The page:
Nassir Little. Forecast as a top-five pick before the 2018-19 season, Little’s production off the bench at North Carolina was inconsistent and the forward admitted he displayed a lot of “hesitancy” in his game that he hopes to show scouts is in the past. Little’s sheer athletic gifts — a 7-foot-1¼ wingspan — make him hard to pass up in the top 10, and his combine helped punctuate he’ll likely be a better pro than college player. More than that, Little reportedly impressed in team interviews.
Luka Samanic. The 6-foot-9½ forward tested well in all categories—the shuttle run, vertical leap and ¾-court sprint. But it was his play in 5-on-5 scrimmages that will likely shift him up on mock draft boards as one of the few international prospects in this draft. The Croatian had 13 points in less than 20 minutes in one of the scrimmages, showing off his smooth stroke and his ability to defend multiple positions.
Kyle Guy. The Final Four most outstanding player is a late second-round pick at best. Looking at him at the combine, he definitely doesn’t pass the eye test as a skinny, 6-2 guard. But that’s why the 5-on-5 scrimmages are so vital for players like Guy, who we already know can shoot the lights out. So when he wasn’t making shots, it was less important compared to his strong showing of passing and driving ability on offense and his defensive quickness. Guy hasn’t lacked exposure, but seeing him blend in at a combine setting likely helped scouts see what they’d be missing by passing on him.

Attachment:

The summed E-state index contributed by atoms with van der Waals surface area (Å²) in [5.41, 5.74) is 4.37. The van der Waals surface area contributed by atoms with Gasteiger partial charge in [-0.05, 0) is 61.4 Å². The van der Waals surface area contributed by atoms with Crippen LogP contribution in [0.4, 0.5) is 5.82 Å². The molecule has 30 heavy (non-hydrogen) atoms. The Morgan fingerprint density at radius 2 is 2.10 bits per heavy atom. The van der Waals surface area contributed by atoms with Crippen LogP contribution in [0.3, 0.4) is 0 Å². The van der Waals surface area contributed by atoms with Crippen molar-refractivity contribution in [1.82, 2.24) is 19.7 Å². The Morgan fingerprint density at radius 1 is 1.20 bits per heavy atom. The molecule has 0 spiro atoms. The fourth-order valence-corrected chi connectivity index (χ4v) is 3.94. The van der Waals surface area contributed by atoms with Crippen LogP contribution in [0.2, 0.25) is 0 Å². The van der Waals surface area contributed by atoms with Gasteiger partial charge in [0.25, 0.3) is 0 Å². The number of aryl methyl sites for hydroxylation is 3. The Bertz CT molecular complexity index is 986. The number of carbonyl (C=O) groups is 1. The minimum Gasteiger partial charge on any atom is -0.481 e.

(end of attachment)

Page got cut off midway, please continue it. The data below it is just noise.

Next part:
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Bol Bol. The son of NBA giant Manute Bol, the Oregon prospect had his NCAA career cut short with a season-ending foot injury. That lack of exposure dropped the formerly projected top-10 pick down quite a bit with his health uncertain. And unfortunately for Bol, who didn’t participate in drills or scrimmages but underwent measurements, his weight stood out at the combine. He checked in at 208 pounds, and given he's 7-2, that’s pretty frail. He weighed 234 last summer. In a physical game in which Bol will be expected to bang in the paint as well as step out with his versatility, those are the type of numbers that are off-putting and can cost a player two or more spots in the draft.